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The federal government's failure to pay its workers during the shutdown has caused hardship for many. Economist Joseph Stiglitz tells NPR's Melissa Block why so many have no savings to fall back on.

A gasoline pipeline in the Mexican state of Hidalgo exploded Friday evening, killing more than 60 people and leaving many more injured. The pipeline had been illegally tapped by gasoline thieves.

NPR's Melissa Block talks to Neyla Pekarek, formerly of The Lumineers, about her debut solo album, Rattlesnake, which was inspired by an actual frontierswoman named "Rattlesnake Kate."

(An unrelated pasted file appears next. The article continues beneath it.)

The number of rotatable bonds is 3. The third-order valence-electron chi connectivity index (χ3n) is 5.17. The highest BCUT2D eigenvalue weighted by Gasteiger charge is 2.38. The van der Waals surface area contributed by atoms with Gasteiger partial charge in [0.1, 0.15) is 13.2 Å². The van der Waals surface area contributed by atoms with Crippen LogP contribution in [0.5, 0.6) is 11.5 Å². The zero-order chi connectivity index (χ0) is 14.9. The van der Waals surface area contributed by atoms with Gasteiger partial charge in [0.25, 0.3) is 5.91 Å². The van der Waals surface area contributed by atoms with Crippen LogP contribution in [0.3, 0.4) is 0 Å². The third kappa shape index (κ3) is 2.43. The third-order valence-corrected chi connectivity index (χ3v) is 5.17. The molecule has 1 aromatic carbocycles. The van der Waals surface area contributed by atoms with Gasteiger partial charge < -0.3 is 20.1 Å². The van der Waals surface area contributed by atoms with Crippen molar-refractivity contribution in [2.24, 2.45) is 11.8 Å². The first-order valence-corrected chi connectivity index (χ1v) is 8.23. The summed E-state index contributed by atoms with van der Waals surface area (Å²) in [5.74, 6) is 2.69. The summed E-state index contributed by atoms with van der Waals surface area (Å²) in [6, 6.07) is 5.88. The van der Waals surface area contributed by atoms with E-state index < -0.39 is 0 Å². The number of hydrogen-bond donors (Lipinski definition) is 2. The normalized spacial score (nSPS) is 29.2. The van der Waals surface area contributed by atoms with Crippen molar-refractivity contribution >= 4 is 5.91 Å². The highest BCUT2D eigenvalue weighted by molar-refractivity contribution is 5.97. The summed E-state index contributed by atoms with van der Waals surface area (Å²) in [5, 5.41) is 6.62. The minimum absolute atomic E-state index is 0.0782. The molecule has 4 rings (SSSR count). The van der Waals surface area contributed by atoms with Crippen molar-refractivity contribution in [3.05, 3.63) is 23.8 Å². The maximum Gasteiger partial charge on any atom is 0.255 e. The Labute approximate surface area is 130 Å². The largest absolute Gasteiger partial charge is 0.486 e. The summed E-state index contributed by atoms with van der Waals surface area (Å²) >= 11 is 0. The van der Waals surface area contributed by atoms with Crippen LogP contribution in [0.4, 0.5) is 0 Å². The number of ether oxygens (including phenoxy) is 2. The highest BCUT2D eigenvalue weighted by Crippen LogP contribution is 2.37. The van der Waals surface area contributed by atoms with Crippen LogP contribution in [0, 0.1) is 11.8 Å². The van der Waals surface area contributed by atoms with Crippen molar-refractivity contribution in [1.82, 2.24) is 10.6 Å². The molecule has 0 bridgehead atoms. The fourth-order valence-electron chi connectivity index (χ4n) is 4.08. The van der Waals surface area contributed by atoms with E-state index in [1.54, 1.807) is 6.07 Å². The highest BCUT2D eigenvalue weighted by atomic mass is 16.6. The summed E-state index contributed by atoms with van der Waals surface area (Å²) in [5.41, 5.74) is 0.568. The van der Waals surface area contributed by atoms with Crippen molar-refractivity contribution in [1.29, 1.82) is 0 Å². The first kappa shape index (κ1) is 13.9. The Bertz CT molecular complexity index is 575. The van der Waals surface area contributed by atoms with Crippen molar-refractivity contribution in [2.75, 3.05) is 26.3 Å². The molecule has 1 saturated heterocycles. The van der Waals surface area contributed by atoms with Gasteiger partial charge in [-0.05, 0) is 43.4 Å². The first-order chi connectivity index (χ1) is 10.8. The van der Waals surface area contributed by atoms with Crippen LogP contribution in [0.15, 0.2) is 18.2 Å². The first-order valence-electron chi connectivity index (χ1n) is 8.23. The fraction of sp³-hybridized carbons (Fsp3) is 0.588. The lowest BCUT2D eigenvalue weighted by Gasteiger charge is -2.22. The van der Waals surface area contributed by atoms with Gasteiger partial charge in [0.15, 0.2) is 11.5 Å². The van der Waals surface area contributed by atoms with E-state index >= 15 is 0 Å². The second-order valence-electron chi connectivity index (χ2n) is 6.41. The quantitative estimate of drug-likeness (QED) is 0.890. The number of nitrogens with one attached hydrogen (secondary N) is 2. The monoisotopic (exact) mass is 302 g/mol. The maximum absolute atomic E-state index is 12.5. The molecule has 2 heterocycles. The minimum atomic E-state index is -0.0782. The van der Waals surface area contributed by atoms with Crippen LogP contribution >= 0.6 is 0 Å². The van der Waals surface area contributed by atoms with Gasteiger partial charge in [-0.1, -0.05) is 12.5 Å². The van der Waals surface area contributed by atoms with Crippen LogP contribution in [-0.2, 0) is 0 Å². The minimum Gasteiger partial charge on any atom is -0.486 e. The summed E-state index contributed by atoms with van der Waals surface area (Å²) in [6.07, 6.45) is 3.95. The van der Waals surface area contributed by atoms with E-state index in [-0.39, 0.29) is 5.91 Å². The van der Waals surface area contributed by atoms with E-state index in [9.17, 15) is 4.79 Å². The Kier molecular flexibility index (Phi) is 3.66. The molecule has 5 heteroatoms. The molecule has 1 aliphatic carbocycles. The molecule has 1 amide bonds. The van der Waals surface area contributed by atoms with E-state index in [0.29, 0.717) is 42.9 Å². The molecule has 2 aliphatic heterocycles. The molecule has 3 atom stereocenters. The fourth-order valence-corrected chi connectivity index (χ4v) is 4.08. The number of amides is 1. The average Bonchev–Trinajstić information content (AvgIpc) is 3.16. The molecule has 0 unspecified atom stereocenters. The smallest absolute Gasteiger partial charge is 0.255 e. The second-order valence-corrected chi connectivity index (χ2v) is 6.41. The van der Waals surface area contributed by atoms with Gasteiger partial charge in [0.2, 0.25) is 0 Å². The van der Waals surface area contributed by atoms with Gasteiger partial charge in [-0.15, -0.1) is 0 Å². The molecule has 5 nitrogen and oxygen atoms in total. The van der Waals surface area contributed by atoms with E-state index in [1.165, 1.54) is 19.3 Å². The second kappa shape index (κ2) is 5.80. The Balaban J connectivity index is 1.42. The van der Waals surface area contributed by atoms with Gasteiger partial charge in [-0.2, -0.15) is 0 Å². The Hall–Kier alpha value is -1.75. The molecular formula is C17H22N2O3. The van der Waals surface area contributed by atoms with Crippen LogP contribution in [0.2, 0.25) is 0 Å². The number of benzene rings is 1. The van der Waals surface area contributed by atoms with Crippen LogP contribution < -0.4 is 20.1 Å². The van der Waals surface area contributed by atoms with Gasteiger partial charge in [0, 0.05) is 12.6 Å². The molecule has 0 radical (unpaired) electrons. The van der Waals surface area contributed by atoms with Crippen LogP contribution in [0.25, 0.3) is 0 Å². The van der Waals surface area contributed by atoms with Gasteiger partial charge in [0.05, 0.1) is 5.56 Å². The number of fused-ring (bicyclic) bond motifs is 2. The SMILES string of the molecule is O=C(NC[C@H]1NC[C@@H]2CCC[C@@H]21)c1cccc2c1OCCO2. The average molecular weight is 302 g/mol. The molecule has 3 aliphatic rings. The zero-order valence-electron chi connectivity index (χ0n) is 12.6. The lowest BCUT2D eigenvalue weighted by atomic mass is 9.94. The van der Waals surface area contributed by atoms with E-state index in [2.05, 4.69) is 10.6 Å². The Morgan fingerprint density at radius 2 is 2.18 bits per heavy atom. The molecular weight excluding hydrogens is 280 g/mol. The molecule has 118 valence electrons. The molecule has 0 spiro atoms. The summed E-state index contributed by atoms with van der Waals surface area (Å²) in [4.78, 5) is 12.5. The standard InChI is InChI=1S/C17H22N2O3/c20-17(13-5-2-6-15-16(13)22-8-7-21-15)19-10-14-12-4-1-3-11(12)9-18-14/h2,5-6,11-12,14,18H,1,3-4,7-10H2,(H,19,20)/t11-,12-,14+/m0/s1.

Updated at 5:28 p.m. ET

With negotiations over reopening the government at a standstill, President Trump offered to back temporary protections for some immigrants brought to the country illegally as children, many of whom are now adults, in exchange for funding for a wall on the Southern border.

In a White House speech on Saturday, Trump also offered to extend the Temporary Protected Status program that blocks deportation of certain immigrants fleeing civil unrest or natural disasters.

After blanketing much of the Midwest in snow, a winter storm is now moving towards New England, with more than 100 million Americans in its path. The storm is expected to drop snow, ice and freezing rain in many places, and forecasters say temperatures will fall quickly afterwards, as arctic air envelops much of the East Coast.

What's Iran Up To With Recent Rocket Launch Attempt?

5 hours ago